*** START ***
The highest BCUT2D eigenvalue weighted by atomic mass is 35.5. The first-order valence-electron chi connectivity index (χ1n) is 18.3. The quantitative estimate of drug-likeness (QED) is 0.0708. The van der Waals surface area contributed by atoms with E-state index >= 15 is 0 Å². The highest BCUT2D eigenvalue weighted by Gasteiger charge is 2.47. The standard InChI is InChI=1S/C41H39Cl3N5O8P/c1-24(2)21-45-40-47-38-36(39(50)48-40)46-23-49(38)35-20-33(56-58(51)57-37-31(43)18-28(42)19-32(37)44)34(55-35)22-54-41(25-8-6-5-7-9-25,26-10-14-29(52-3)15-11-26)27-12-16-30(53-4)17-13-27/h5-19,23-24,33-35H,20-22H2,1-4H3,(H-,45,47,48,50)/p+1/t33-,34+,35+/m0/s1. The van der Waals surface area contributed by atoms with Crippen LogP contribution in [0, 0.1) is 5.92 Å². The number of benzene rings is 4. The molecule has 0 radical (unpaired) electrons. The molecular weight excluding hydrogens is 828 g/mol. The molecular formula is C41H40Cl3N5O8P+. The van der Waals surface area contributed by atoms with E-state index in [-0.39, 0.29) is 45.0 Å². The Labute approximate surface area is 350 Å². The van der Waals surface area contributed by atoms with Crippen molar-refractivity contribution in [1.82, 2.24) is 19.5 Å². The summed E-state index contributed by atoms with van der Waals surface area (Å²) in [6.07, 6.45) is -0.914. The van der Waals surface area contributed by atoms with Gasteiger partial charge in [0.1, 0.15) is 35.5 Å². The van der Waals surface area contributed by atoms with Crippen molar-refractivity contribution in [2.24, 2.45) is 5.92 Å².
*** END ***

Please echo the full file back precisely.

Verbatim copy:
The highest BCUT2D eigenvalue weighted by atomic mass is 35.5. The first-order valence-electron chi connectivity index (χ1n) is 18.3. The quantitative estimate of drug-likeness (QED) is 0.0708. The van der Waals surface area contributed by atoms with E-state index >= 15 is 0 Å². The highest BCUT2D eigenvalue weighted by Gasteiger charge is 2.47. The standard InChI is InChI=1S/C41H39Cl3N5O8P/c1-24(2)21-45-40-47-38-36(39(50)48-40)46-23-49(38)35-20-33(56-58(51)57-37-31(43)18-28(42)19-32(37)44)34(55-35)22-54-41(25-8-6-5-7-9-25,26-10-14-29(52-3)15-11-26)27-12-16-30(53-4)17-13-27/h5-19,23-24,33-35H,20-22H2,1-4H3,(H-,45,47,48,50)/p+1/t33-,34+,35+/m0/s1. The van der Waals surface area contributed by atoms with Crippen LogP contribution in [0, 0.1) is 5.92 Å². The number of benzene rings is 4. The molecule has 0 radical (unpaired) electrons. The molecular weight excluding hydrogens is 828 g/mol. The molecular formula is C41H40Cl3N5O8P+. The van der Waals surface area contributed by atoms with E-state index in [-0.39, 0.29) is 45.0 Å². The Labute approximate surface area is 350 Å². The van der Waals surface area contributed by atoms with Crippen molar-refractivity contribution in [1.82, 2.24) is 19.5 Å². The summed E-state index contributed by atoms with van der Waals surface area (Å²) in [6.07, 6.45) is -0.914. The van der Waals surface area contributed by atoms with Gasteiger partial charge in [0.1, 0.15) is 35.5 Å². The van der Waals surface area contributed by atoms with Crippen molar-refractivity contribution in [2.24, 2.45) is 5.92 Å².